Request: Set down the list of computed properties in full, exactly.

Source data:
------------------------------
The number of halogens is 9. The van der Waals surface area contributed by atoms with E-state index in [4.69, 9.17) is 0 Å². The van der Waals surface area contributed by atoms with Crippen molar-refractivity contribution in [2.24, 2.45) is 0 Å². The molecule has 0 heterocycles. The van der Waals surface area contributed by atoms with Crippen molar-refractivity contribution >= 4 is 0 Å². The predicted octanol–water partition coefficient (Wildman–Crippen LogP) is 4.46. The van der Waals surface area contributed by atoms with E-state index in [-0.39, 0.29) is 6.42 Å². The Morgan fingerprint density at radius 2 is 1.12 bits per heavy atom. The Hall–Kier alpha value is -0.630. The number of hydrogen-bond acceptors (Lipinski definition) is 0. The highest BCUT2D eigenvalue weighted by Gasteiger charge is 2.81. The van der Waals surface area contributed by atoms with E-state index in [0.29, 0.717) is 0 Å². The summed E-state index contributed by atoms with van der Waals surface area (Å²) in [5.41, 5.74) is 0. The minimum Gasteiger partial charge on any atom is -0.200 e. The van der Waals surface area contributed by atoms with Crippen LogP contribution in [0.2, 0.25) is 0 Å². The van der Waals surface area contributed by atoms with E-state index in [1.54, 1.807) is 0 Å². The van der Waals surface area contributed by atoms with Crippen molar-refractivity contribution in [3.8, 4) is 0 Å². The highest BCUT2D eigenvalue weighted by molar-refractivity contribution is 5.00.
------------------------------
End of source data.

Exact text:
The number of halogens is 9. The van der Waals surface area contributed by atoms with E-state index in [4.69, 9.17) is 0 Å². The van der Waals surface area contributed by atoms with Crippen molar-refractivity contribution in [2.24, 2.45) is 0 Å². The molecule has 0 heterocycles. The van der Waals surface area contributed by atoms with Crippen molar-refractivity contribution >= 4 is 0 Å². The predicted octanol–water partition coefficient (Wildman–Crippen LogP) is 4.46. The van der Waals surface area contributed by atoms with E-state index in [-0.39, 0.29) is 6.42 Å². The Morgan fingerprint density at radius 2 is 1.12 bits per heavy atom. The Hall–Kier alpha value is -0.630. The number of hydrogen-bond acceptors (Lipinski definition) is 0. The highest BCUT2D eigenvalue weighted by Gasteiger charge is 2.81. The van der Waals surface area contributed by atoms with E-state index in [0.29, 0.717) is 0 Å². The summed E-state index contributed by atoms with van der Waals surface area (Å²) in [5.41, 5.74) is 0. The minimum Gasteiger partial charge on any atom is -0.200 e. The van der Waals surface area contributed by atoms with Crippen LogP contribution in [0.2, 0.25) is 0 Å². The van der Waals surface area contributed by atoms with E-state index in [1.54, 1.807) is 0 Å². The van der Waals surface area contributed by atoms with Crippen molar-refractivity contribution in [3.8, 4) is 0 Å². The highest BCUT2D eigenvalue weighted by molar-refractivity contribution is 5.00.